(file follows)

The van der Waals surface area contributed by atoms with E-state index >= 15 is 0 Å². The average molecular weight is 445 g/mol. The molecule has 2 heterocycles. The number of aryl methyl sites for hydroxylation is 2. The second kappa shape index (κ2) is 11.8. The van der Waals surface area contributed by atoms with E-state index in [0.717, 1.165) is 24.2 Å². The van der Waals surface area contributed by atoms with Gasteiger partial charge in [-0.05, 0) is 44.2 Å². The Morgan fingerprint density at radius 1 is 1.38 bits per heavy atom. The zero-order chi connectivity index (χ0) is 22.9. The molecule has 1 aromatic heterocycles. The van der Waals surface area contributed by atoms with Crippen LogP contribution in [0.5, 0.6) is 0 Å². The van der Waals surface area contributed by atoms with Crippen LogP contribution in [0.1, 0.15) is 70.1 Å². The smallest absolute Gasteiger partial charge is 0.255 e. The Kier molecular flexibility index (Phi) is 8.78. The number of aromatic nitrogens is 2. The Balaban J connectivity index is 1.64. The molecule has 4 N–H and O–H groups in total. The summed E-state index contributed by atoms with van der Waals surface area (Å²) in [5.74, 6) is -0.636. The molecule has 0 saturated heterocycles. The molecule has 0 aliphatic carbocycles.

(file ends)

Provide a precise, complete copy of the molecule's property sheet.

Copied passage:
The van der Waals surface area contributed by atoms with E-state index >= 15 is 0 Å². The average molecular weight is 445 g/mol. The molecule has 2 heterocycles. The number of aryl methyl sites for hydroxylation is 2. The second kappa shape index (κ2) is 11.8. The van der Waals surface area contributed by atoms with E-state index in [0.717, 1.165) is 24.2 Å². The van der Waals surface area contributed by atoms with Gasteiger partial charge in [-0.05, 0) is 44.2 Å². The Morgan fingerprint density at radius 1 is 1.38 bits per heavy atom. The zero-order chi connectivity index (χ0) is 22.9. The molecule has 1 aromatic heterocycles. The van der Waals surface area contributed by atoms with Crippen LogP contribution in [0.5, 0.6) is 0 Å². The van der Waals surface area contributed by atoms with Crippen LogP contribution in [0.1, 0.15) is 70.1 Å². The smallest absolute Gasteiger partial charge is 0.255 e. The Kier molecular flexibility index (Phi) is 8.78. The number of aromatic nitrogens is 2. The Balaban J connectivity index is 1.64. The molecule has 4 N–H and O–H groups in total. The summed E-state index contributed by atoms with van der Waals surface area (Å²) in [5.74, 6) is -0.636. The molecule has 0 saturated heterocycles. The molecule has 0 aliphatic carbocycles.